Insects or Insecta (from
Latin insectum) are by far the largest group of
invertebrates within the
phylum. Definitions and
circumscriptions vary; usually, insects comprise a class within the Phylum Arthropoda. As used here, the term is
synonymous with Ectognatha. Insects have a
exoskeleton, a three-part body (
abdomen), three pairs of jointed
compound eyes and one pair of
antennae. The most diverse group of animals, they include more than a million described
species and represent more than half of all known living
 The number of
extant species is estimated at between six and ten million,
 and potentially represent over 90% of the animal life forms on Earth.
 Insects may be found in nearly all
environments, although only a small number of species reside in the oceans, a habitat dominated by another arthropod group,
The life cycles of insects vary but most hatch from
eggs. Insect growth is constrained by the inelastic
exoskeleton and development involves a series of
molts. The immature stages can differ from the adults in structure, habit and habitat, and can include a passive
pupal stage in those groups that undergo four-stage metamorphosis (see
holometabolism). Insects that undergo
three-stage metamorphosis lack a pupal stage and adults develop through a series of
 The higher level relationship of the
Hexapoda is unclear. Fossilized insects of enormous size have been found from the
Paleozoic Era, including
giant dragonflies with wingspans of 55 to 70 cm (22–28 in). The most diverse insect groups appear to have
Adult insects typically move about by walking, flying, or sometimes swimming. As it allows for rapid yet stable movement, many insects adopt a tripedal gait in which they walk with their legs touching the ground in alternating triangles. Insects are the only invertebrates to have evolved flight. Many insects spend at least part of their lives under water, with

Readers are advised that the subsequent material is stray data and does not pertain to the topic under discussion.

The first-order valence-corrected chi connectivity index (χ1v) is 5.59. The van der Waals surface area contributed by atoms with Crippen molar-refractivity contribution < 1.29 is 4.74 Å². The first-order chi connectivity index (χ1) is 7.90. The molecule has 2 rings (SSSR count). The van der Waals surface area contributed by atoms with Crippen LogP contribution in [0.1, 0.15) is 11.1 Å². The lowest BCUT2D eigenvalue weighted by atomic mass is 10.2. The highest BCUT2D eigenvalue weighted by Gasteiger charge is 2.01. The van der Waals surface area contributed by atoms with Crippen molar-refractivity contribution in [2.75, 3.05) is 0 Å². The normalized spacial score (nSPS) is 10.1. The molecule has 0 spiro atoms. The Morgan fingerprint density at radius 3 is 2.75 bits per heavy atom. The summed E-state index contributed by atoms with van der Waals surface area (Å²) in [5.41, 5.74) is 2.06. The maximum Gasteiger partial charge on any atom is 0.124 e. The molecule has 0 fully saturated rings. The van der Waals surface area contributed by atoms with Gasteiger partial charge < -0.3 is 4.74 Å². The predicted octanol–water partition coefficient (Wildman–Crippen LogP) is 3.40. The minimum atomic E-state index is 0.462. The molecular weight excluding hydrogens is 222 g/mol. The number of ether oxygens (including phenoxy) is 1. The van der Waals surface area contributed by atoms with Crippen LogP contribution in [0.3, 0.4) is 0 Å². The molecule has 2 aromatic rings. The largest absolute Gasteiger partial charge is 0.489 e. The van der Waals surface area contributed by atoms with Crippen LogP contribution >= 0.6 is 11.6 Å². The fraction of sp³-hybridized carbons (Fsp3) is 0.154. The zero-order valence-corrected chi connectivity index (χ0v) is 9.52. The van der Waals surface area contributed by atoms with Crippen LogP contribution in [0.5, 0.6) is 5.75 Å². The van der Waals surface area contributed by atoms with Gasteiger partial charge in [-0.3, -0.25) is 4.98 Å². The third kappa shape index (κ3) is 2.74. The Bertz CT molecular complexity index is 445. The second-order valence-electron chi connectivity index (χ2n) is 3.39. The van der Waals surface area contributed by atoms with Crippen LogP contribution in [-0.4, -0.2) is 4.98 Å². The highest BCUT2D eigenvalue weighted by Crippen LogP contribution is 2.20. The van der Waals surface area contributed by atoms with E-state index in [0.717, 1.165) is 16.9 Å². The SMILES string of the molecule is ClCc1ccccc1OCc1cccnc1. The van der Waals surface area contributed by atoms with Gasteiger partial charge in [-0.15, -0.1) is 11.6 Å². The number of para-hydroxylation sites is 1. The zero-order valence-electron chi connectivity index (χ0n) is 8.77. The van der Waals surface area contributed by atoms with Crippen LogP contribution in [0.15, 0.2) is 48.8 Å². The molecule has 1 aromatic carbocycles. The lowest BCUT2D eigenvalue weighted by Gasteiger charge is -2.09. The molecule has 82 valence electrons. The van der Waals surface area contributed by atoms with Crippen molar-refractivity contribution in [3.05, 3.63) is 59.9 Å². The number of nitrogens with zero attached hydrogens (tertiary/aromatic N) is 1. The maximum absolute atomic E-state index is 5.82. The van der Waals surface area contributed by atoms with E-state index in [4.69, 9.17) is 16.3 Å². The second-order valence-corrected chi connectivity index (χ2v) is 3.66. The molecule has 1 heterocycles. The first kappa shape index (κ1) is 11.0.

larval adaptations that include
gills, and some adult insects are aquatic and have adaptations for swimming. Some species, such as
water striders, are capable of walking on the surface of water. Insects are mostly solitary, but some, such as certain
termites, are social and live in large, well-organized colonies. Some insects, such as
earwigs, show maternal care, guarding their eggs and young. Insects can communicate with each other in a variety of ways. Male
moths can sense the
pheromones of female moths over great distances. Other species communicate with sounds:
stridulate, or rub their wings together, to attract a mate and repel other males.
Lampyridae in the
beetle order communicate with light.
Humans regard certain insects as
pests, and attempt to control them using
insecticides and a host of other techniques. Some insects damage crops by feeding on sap, leaves, fruits, or, in the case of termites, the wood itself. A few
parasitic species are
pathogenic. Some insects perform complex ecological roles;
blow-flies, for example, help consume
carrion but also spread diseases. Insect
pollinators are essential to the life cycle of many flowering plant species on which most organisms, including humans, are at least partly dependent; without them, the terrestrial portion of the biosphere (including humans) would be devastated.
 Many other insects are considered ecologically beneficial as predators and a few provide direct economic benefit.
Silkworms and bees have been used extensively by humans for the production of
honey, respectively. In some cultures, people eat the larvae or adults of certain insects.